1. Evaluating Risk for Associated Problems
Electrodiagnosis can also be helpful in assessing the risk of complications associated with diseases that can cause DSP. Many clinicians feel that EDX testing is not helpful in patients with a clinical phenotype of DSP and known diabetes. This conclusion is not well supported. There is evidence that abnormal nerve conduction studies correlate with the development of non-neurologic pathology. In a study of 137 patients with diabetes age 60-80 years, the degree of impairment on NCS correlated directly with balance disorders.19 Balance disorders frequently lead to falls, one of the most common and rapidly growing causes of major injury in the US, with huge costs. Total medical costs in the U.S. in 2015 for falls in the 65+ age group alone were $32 billion.20 Similarly, the presence of diabetic retinal degeneration was directly correlated with peripheral nerve conduction velocity.21 Slowed NCV also correlated with subclinical left ventricular dysfunction and was an independent determinative value for left ventricular global longitudinal strain in asymptomatic diabetics.22
  1. Determining the Effect of Medications
Nerve conduction studies can aid in identifying the toxic effects of medications on the peripheral nervous system, guiding future treatments. Medications used to treat a variety of diseases, including cancer, heart disease, hypertension, infections, autoimmune disease, depression and seizures can all cause DSP. In these situations, nerve conduction studies can determine the presence and severity of the problem, and can be crucial in deciding whether treatment should be continued. For example, taxanes are frequently used in the treatment of a variety of cancers, including breast cancer.23 NCS are abnormal in 67% of patients on taxanes with symptoms of neuropathy, and the results help to guide choices about further treatment. Lithium can be crucial in treating mood disorders including bipolar disorder, but frequently causes peripheral neuropathy.24 Abnormal EDX studies may signal a need for a change in therapy.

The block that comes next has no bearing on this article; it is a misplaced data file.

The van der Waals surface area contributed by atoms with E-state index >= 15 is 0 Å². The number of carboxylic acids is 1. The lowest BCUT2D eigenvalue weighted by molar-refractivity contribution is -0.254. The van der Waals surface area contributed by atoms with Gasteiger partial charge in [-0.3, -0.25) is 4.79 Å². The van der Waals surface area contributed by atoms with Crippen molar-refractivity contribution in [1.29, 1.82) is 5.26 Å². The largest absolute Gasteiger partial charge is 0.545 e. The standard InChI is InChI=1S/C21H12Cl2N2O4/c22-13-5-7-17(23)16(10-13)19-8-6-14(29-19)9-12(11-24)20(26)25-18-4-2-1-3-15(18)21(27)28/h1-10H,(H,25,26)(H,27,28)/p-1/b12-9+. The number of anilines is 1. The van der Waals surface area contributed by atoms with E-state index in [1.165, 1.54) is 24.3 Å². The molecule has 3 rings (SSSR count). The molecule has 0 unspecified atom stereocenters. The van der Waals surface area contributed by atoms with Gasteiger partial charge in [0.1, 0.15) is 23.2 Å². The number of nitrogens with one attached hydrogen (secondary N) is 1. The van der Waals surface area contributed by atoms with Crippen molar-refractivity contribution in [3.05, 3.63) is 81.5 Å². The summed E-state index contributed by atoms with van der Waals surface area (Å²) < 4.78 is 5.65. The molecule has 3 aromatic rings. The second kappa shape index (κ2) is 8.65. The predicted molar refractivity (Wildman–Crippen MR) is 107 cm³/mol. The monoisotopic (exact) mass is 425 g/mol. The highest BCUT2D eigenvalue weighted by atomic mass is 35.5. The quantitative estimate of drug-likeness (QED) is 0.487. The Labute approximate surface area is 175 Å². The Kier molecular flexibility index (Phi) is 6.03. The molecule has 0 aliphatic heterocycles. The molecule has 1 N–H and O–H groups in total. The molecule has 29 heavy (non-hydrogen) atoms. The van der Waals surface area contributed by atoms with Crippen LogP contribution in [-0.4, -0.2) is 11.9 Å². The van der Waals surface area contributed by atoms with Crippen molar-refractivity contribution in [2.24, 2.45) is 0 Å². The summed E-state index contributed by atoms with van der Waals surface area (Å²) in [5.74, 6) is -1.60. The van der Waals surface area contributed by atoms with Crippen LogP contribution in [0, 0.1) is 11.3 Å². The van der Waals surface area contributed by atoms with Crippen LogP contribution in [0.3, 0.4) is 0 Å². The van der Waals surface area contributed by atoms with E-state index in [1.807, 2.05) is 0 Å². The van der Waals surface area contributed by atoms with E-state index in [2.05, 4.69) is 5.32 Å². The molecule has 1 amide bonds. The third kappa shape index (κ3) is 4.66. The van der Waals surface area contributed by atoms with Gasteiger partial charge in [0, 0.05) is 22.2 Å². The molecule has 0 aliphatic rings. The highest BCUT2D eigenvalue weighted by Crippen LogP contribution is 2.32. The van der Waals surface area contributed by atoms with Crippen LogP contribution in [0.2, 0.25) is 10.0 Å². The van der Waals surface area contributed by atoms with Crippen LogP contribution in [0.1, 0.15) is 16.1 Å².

1. Evaluating Toxic Exposures
A wide variety of industrial and environmental chemicals, as well as substance misuse can cause peripheral neuropathy. EDX testing, combined with appropriate blood tests, can provide information on the presence, type, and severity of the pathology. For example, evidence of DSP in a patient with lead exposure can indicate a possible cause and the need for further testing.


Cost and patient comfort are important considerations in deciding whether to perform EDX for patients with suspected DSP. Although EDX is cited as a major contributor to the total cost of evaluating DSP, the average total Medicare payment for NCS in 2013 (all reasons) was only $140 for physiatrists and $144 for neurologists.9 This is not a high price for a test that frequently changes diagnoses and provides information on severity, duration, assesses risk of complications, and evaluates the effect of treatments.


When should EDX testing be performed on patients with suspected DSP? What suggests it is likely to be low yield? EDX testing should be seriously considered when any of the following criteria are met:    
  1. The patient’s history, physical and standard neuropathy blood tests (diabetes, vitamin B12 deficiency and monoclonal gammopathy testing) do not indicate a likely etiology.
  2. Symptoms and/or physical findings are moderate to severe.
  3. An atypical presentation, such as predominantly motor symptoms or findings, proximal deficits, or asymmetry.
  4. Rapid progression of symptoms or signs. 
  5. Presence of symptoms or signs indicating another disorder, such as lumbar radiculopathy.
  6. Unknown duration or severity of the underlying cause.
  7. Family history suggesting hereditary neuropathy.
  8. Exposure to substances known to cause neuropathy, including medications.
  9. Discrepancy between symptoms and signs.
EDX testing is likely to be of low yield when:
  1. Symptoms and physical findings are mild;
  2. Findings are symmetric, distal, predominantly sensory;
  3. There is a known cause (e.g.: diabetes mellitus); and
  4. There is little suspicion of a coexisting nerve disorder.

DSP is one of the most common reasons for referral to EDX laboratories, and has a wide variety of causes. While EDX testing is important for the diagnosis and management of many DSP patients, it is not needed in all cases. EDX is an extension of the clinical exam, and decisions about testing must be individualized. The most important information in deciding whether or not to recommend or perform EDX testing is a thorough clinical history and physical examination.